Looking After Baby’s Afro Hair
First of all … Congratulations!
Secondly … Make sure you take some time out for yourself
And thirdly … Let’s talk baby afro hair care (awwww)
Okay, so you may think that’s a long way off, but trust me, baby hair grows thick and fast! Just like our black hair, baby hair can be prone to dryness and breaking. The curls prevent oils produced by the scalp travelling down the hair shaft, moisturizing the strands, so moisturizing, even from such a young age is important. However, using the same products you use on your baby’s hair is best avoided.
Even though most of us try to avoid the harsher chemicals, such as parabens and sulfates, in our hair care products, there are usually a few milder ones listed as ingredients. With our babies, we need to steer clear of anything that may harm them, and while you may think that shampoos are only used externally, some of the ingredients are, inevitably, absorbed.
It’s advised that you only wash their hair once every couple of weeks. In between washes, use a little olive oil, stroked through. Massage it into the scalp as this helps with cradle cap, which can be a common problem in black babies, due to their tendency of having dry skin.
Cara B produce some amazing black baby hair products, and their Baby Shampoo/Body Wash is gorgeous. Containing coconut oil and aloe, it’s the gentlest baby shampoo for afro hair that I’ve found, and is great for soothing eczema, and not aggravating sensitive skin.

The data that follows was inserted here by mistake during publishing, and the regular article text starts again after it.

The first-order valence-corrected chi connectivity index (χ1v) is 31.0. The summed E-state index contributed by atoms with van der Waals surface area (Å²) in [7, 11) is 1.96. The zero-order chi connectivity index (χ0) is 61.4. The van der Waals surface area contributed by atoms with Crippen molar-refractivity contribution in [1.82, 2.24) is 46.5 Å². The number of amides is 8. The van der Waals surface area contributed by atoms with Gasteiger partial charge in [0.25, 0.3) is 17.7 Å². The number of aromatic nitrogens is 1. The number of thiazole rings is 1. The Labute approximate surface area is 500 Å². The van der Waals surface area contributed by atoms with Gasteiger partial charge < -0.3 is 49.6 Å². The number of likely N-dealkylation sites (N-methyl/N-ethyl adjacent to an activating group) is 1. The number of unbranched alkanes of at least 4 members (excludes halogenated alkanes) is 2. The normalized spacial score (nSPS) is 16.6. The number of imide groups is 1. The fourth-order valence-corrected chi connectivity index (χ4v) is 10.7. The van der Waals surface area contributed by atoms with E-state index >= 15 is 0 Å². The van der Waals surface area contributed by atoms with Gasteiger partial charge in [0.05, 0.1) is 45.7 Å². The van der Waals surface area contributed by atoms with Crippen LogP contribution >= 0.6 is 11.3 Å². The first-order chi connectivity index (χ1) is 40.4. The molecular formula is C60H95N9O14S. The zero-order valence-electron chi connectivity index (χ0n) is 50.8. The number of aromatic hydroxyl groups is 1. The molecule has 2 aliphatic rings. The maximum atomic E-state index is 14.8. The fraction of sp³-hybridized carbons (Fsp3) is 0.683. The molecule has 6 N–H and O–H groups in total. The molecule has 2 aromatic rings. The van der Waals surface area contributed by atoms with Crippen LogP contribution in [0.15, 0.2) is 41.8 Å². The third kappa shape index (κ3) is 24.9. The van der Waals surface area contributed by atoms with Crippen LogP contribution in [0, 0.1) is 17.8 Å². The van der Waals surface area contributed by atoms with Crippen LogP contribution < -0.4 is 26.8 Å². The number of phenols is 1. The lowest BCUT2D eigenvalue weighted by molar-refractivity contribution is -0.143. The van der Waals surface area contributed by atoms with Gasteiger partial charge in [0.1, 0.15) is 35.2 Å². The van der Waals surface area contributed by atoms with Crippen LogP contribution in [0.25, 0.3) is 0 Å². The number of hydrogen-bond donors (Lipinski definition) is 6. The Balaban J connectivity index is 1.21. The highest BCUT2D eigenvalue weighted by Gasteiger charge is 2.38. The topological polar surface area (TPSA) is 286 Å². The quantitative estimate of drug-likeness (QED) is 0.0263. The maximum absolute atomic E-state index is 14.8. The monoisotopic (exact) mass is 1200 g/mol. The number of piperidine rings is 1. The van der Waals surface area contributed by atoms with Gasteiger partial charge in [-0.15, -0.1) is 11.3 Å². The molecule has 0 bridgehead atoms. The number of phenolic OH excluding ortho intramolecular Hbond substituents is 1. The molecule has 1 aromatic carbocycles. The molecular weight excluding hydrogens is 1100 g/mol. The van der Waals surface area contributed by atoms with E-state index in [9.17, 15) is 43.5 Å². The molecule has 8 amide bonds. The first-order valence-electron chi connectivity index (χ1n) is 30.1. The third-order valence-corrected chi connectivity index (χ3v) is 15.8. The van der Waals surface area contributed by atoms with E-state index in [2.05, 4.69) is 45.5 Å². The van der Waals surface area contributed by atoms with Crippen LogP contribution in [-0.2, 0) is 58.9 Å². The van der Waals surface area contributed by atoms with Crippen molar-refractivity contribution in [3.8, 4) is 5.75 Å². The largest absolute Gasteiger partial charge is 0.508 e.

Combing baby hair can be a trying, time consuming task, so I recommend picking a time when your baby is distracted or tired, and spray on a leave-in conditioner. Then very gently ‘comb’ it through with your fingers, before moving up to using a wide toothed afro comb, making sure that the comb’s teeth are rounded at the tips. Just like our hair, it’s the ends that cause the most hassle, so go very carefully when you reach that part.
Always handle your baby’s hair as gently as possible, as baby scalps are particularly sensitive and easily damaged, and resist the urge, no matter how strong, to ‘style’ their hair. It’s not recommended to cut their hair, either, due to its slow growing nature.
Another great baby hair hack is to use satin (or similar) pillowcases as this prevents any tangles that can ensue from it the hair catching on cotton fabrics. However, babies commonly develop a bald spot on the backs of their heads, and this is nothing to worry about.
At around 6 months old, your baby’s hair will start to change. It loses that baby shine and softness, appearing drier and less able to hold onto moisture, more like ‘adult’ in nature.
But, putting in the proper hair care now and keeping things as natural as possible means you’ll have less hassle when their hair texture does change.